“My dad’s kind of in that business – he was an industrial engineer – and he said it was a good degree to have, so that’s what I went with,” he said. “I was a mechanical engineer for two years and two quarters, and then things just didn’t align with the practice time. I redshirted my freshman year and then my sophomore year, I still wasn’t playing much. So I kind of had to make a decision, because I still wanted to have baseball in my life, between engineering and baseball. So I chose the major that allowed me to transfer most of the math courses, which led to statistics with quantitative management.”
Though he says he’s not entirely sure what he plans on doing with the degree once it’s done, he’s interested in working for a government agency – particularly the CIA, as they’re bigger into “computers and analytical stuff” now, Penney said. Of course, all of that will have to wait until after he’s done with baseball, though he doesn’t yet have a cut-off date as far as that career is concerned.
“The time will come, and whether it is two years from now or twenty years from now, it doesn’t matter. I want to get the degree, and I’ve been telling myself for a while now that I’m going to do it,” he said.
Before he heads back to the classroom, Penney said he plans on enjoying the rest of the season here in York. He said the experience here is comparable to the highest levels of the minors he reached in Seattle’s system.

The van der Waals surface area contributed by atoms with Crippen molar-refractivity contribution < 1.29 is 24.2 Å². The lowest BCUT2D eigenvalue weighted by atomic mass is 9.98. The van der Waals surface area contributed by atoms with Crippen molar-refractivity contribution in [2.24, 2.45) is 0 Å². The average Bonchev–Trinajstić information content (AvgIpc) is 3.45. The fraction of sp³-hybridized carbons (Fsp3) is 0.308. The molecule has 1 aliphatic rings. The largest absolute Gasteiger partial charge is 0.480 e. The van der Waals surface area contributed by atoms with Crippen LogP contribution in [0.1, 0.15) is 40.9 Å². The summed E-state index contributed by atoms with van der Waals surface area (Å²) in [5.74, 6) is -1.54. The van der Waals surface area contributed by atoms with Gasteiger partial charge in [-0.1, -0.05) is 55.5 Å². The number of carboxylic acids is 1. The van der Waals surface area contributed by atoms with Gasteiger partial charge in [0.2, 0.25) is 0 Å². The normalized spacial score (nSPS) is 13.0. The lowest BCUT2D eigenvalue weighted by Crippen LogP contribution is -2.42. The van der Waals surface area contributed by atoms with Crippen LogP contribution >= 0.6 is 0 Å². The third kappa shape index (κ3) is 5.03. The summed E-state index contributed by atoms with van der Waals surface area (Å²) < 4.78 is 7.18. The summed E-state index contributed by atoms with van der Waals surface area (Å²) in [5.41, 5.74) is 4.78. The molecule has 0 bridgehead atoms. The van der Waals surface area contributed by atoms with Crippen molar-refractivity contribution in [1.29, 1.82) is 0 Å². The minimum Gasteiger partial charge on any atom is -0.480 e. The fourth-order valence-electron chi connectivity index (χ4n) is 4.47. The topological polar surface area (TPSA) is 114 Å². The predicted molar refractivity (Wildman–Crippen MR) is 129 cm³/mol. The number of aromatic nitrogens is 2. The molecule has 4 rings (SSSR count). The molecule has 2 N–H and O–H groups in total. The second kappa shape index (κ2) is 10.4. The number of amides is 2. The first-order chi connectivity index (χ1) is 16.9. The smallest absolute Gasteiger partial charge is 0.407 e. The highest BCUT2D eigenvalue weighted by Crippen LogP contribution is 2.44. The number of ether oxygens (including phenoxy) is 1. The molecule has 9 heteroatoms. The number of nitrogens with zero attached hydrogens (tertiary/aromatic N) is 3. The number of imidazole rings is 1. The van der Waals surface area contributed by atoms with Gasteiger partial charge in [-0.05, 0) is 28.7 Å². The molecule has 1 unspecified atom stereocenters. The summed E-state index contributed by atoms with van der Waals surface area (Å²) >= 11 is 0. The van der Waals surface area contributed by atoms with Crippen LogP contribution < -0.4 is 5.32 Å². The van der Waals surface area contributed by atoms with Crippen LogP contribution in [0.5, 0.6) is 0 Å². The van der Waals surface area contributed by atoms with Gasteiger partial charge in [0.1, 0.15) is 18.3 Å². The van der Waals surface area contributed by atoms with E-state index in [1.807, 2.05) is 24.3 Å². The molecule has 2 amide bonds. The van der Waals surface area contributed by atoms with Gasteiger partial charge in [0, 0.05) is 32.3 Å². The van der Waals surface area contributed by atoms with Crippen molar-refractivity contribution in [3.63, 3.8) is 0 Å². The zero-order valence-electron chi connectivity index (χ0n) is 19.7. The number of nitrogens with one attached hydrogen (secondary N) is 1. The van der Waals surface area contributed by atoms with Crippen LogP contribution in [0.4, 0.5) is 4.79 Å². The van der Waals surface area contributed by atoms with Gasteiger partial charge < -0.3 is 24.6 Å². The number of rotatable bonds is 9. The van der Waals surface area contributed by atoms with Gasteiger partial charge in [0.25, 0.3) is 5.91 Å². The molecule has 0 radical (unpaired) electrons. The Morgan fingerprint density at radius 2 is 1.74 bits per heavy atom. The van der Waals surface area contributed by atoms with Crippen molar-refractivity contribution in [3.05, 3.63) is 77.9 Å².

“It’s pretty similar. Especially in this league, you know there’s no ‘free outs,’ so to speak. There are players in this league that you definitely have to pitch around. Obviously there are more veteran hitters here who have seen more and been in the game longer, so you have to pitch a little more carefully,” Penney said. “I’ve found that out the hard way, but it’s been a learning experience.”
The fact that everybody in the clubhouse has something in common has also made this a more enjoyable experience for Penney.
“The cool thing here is that everybody here has been released at some point. Everybody’s gone through the same struggle that I’ve gone through. It brings a kind of camaraderie to the clubhouse. Everybody roots for each other,” he said. “We’ve got a great bullpen here – it’s probably one of the better bullpens I’ve been a part of, just personality-wise and such. We don’t have cliques in the bullpen, and I’ve been in bullpens where that’s happened. This is cool.”
While the bullpen is certainly a brotherhood in York, Penney has three biological brothers – all of whom are also taller-than-average, the tallest being 6’10”. His experience in Little League playing with his older brother is what spurred him to pursue baseball in his adolescent years, and though nothing ever came easy for him he’s enjoyed his ride so far.
“Baseball hasn’t been easy for me after Little League. I was cut from my junior year of high school baseball and I didn’t think I was going to play again,” he said. “And then senior year, the pitching coach at Riverside liked me. I didn’t think I was going to play college baseball, let alone Division I baseball at a good school, so I took that opportunity. Things have been tough, but I’ve tried to be resilient through it and just keep moving forward. Everything else has been a bonus for me – getting drafted, and having the opportunity to play professionally, and to play here.”